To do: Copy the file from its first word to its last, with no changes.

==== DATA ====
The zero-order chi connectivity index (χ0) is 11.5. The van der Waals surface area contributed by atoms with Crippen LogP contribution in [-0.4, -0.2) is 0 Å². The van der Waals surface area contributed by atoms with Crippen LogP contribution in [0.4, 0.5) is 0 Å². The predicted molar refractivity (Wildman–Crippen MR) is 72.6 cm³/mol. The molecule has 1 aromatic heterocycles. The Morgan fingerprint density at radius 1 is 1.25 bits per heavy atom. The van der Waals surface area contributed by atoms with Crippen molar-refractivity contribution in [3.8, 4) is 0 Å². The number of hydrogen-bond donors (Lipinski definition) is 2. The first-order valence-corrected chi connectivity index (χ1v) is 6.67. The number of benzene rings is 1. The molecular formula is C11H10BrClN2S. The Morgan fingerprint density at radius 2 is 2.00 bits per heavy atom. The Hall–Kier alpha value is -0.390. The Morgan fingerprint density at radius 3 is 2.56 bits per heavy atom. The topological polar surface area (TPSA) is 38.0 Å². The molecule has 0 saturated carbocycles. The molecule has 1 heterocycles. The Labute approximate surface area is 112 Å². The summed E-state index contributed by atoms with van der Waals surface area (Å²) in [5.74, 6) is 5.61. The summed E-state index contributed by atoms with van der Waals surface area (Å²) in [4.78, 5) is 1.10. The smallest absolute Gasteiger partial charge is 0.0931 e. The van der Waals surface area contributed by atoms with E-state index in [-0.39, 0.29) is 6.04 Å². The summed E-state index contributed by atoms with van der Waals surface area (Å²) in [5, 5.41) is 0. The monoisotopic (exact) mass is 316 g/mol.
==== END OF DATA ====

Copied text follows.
The zero-order chi connectivity index (χ0) is 11.5. The van der Waals surface area contributed by atoms with Crippen LogP contribution in [-0.4, -0.2) is 0 Å². The van der Waals surface area contributed by atoms with Crippen LogP contribution in [0.4, 0.5) is 0 Å². The predicted molar refractivity (Wildman–Crippen MR) is 72.6 cm³/mol. The molecule has 1 aromatic heterocycles. The Morgan fingerprint density at radius 1 is 1.25 bits per heavy atom. The van der Waals surface area contributed by atoms with Crippen molar-refractivity contribution in [3.8, 4) is 0 Å². The number of hydrogen-bond donors (Lipinski definition) is 2. The first-order valence-corrected chi connectivity index (χ1v) is 6.67. The number of benzene rings is 1. The molecular formula is C11H10BrClN2S. The Morgan fingerprint density at radius 2 is 2.00 bits per heavy atom. The Hall–Kier alpha value is -0.390. The Morgan fingerprint density at radius 3 is 2.56 bits per heavy atom. The topological polar surface area (TPSA) is 38.0 Å². The molecule has 0 saturated carbocycles. The molecule has 1 heterocycles. The Labute approximate surface area is 112 Å². The summed E-state index contributed by atoms with van der Waals surface area (Å²) in [5.74, 6) is 5.61. The summed E-state index contributed by atoms with van der Waals surface area (Å²) in [4.78, 5) is 1.10. The smallest absolute Gasteiger partial charge is 0.0931 e. The van der Waals surface area contributed by atoms with E-state index in [-0.39, 0.29) is 6.04 Å². The summed E-state index contributed by atoms with van der Waals surface area (Å²) in [5, 5.41) is 0. The monoisotopic (exact) mass is 316 g/mol.